Pterygium Excision

The objective of surgical excision is to completely remove the head, neck, and body of the pterygium. To achieve this, at least two main methods with different variations are in use. After adequate local anesthesia, the first approach involves grasping the head of the pterygium with forceps and separating it from the cornea using a surgical blade. The neck and body of the pterygium are then dissected with Westcott scissors posteriorly up to about four to six millimeters from the limbus and then excised. The second approach is to use the scissors to undermine and dissect below the body of the pterygium. A bluntedged instrument such as an iris repositor is then inserted under the body of the pterygium and while pulling on the body with forceps to form a tent; the head is sliced off the cornea by a sawing motion of the iris repositor (avulsion technique). For both approaches, any pterygium tissue remnants on the cornea are gently scraped off with the surgical blade until a clear corneal bed is obtained. Any encountered bleeding points are gently cauterized. Argon laser and the excimer "laser blade" have been used in pterygium excision with varying degrees of success. [10],[11] They are used to either fully excise the pterygium, or to smoothen the corneal surface after surgical excision. The main problems encountered during surgical excision include getting a good separation plane during blunt dissection, and the persistence of pterygium tissue remnants on the cornea. These problems seem to have been recently addressed by the introduction of the use of alcohol on the cornea prior to pterygium surgical excision. [12] Ethanol splits the basement membrane and destroys hemidesmosome junctions between corneal epithelial cells. It has been in use for long in corneal refractive surgery. Unlike with blunt dissection, prior alcohol application creates a smoother and clearer separation plane. The pterygium head is easily and completely scraped off with a blunt spatula from the underlying cornea. This could be a method of choice for patients in whom excellent vision in the immediate postoperative period is critical or in treating some recurrent pterygia where the cornea has become thinner and more delicate. Prospective clinical trials are now ongoing to determine the efficacy of ethanol -assisted pterygium excision. Despite the various methods of pterygium surgical excision, there is yet no definitive evidence to show that outcome is influenced by the excision technique.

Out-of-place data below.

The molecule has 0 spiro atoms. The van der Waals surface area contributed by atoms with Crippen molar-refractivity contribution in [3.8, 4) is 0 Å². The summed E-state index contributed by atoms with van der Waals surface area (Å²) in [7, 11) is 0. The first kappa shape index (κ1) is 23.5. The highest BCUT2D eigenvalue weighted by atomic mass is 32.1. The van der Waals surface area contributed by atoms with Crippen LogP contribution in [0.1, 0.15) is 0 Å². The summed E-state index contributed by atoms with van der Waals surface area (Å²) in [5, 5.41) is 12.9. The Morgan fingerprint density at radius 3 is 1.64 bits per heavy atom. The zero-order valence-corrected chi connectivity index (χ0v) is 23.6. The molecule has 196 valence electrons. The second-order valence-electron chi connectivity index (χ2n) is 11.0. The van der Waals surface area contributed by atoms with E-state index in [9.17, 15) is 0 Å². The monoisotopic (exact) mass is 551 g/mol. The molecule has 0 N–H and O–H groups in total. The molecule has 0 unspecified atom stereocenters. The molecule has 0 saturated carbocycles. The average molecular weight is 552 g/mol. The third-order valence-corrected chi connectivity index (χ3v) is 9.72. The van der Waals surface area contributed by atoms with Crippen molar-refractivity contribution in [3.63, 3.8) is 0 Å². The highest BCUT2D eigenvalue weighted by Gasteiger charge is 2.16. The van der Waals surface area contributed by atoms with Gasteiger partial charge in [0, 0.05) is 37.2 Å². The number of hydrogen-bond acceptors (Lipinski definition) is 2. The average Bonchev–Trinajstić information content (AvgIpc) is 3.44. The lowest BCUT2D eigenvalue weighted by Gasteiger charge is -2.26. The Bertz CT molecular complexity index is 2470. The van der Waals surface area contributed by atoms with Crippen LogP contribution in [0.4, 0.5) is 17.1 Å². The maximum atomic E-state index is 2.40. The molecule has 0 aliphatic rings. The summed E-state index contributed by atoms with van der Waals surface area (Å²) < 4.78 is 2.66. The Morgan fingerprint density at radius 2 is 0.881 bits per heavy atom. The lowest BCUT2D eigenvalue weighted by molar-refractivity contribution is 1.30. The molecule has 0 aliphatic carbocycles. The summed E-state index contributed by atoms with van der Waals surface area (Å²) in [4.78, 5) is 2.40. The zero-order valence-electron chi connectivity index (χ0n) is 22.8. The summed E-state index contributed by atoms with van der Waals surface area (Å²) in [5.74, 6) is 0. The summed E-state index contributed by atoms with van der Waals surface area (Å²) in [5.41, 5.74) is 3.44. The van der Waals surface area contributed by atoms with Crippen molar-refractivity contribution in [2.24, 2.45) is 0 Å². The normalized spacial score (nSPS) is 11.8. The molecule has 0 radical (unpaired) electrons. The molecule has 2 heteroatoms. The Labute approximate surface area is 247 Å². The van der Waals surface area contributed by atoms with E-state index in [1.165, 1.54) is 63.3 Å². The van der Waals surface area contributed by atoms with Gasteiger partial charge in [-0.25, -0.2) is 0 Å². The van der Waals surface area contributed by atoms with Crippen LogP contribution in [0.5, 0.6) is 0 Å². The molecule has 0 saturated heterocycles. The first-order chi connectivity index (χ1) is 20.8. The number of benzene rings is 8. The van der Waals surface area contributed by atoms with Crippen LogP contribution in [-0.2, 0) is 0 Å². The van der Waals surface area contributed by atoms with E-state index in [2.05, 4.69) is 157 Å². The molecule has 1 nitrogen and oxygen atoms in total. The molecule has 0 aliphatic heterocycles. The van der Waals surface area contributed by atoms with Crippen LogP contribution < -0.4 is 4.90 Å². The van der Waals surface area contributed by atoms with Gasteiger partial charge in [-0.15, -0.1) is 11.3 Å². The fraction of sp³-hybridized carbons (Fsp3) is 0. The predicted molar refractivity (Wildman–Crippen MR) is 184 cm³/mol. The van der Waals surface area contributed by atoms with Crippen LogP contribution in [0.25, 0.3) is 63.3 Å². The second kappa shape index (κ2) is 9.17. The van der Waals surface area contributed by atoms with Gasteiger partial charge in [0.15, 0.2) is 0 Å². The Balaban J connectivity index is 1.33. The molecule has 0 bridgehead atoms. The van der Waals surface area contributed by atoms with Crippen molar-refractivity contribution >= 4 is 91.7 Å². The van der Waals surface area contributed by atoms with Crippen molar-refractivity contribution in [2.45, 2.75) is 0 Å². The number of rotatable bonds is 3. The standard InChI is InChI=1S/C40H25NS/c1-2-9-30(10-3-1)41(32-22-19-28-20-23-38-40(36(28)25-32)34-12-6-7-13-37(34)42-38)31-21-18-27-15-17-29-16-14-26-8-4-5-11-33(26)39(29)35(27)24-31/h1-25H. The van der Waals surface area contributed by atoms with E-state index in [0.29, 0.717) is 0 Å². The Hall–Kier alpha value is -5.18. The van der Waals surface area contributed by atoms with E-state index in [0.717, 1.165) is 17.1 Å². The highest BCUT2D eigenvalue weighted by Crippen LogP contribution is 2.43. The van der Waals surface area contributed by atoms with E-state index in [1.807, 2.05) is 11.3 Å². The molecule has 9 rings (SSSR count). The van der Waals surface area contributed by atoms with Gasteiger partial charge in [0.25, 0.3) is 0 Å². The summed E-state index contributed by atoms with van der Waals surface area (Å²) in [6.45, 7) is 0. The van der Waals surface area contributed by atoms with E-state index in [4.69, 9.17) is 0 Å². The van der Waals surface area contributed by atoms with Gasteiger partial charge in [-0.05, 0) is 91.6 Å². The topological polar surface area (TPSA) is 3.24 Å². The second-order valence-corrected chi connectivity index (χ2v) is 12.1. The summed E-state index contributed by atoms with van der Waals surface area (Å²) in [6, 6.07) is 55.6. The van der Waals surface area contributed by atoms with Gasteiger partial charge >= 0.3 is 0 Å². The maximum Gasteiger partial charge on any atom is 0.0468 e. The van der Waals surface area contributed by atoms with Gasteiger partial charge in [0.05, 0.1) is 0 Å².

Adjuvant Therapy

Due to the high recurrence rate associated with the bare sclera technique, it is now generally no more accepted as the sole treatment for pterygium. Consequently, various methods and procedures used in the management of the bare sclera have evolved. These include further surgical/grafting procedures, chemotherapy, and the use of radiotherapy. The availability of a variety of modalities makes it possible to use another method when one fails. It also allows for a combination of methods such as chemotherapy and grafting in difficult or multi recurrent cases of pterygium.

The use of the various adjunctive therapies has in turn introduced new additional concerns regarding aspects such as safety, cost of surgery, duration of surgery, immediate postoperative cosmesis, and patient comfort. There is also the yet undocumented but potential threat of infection associated with the foreign materials (tissue glue and amniotic membrane) that could be used in treatment. A general concern about avoiding eye-threatening complications while treating an essentially benign condition is also a consideration.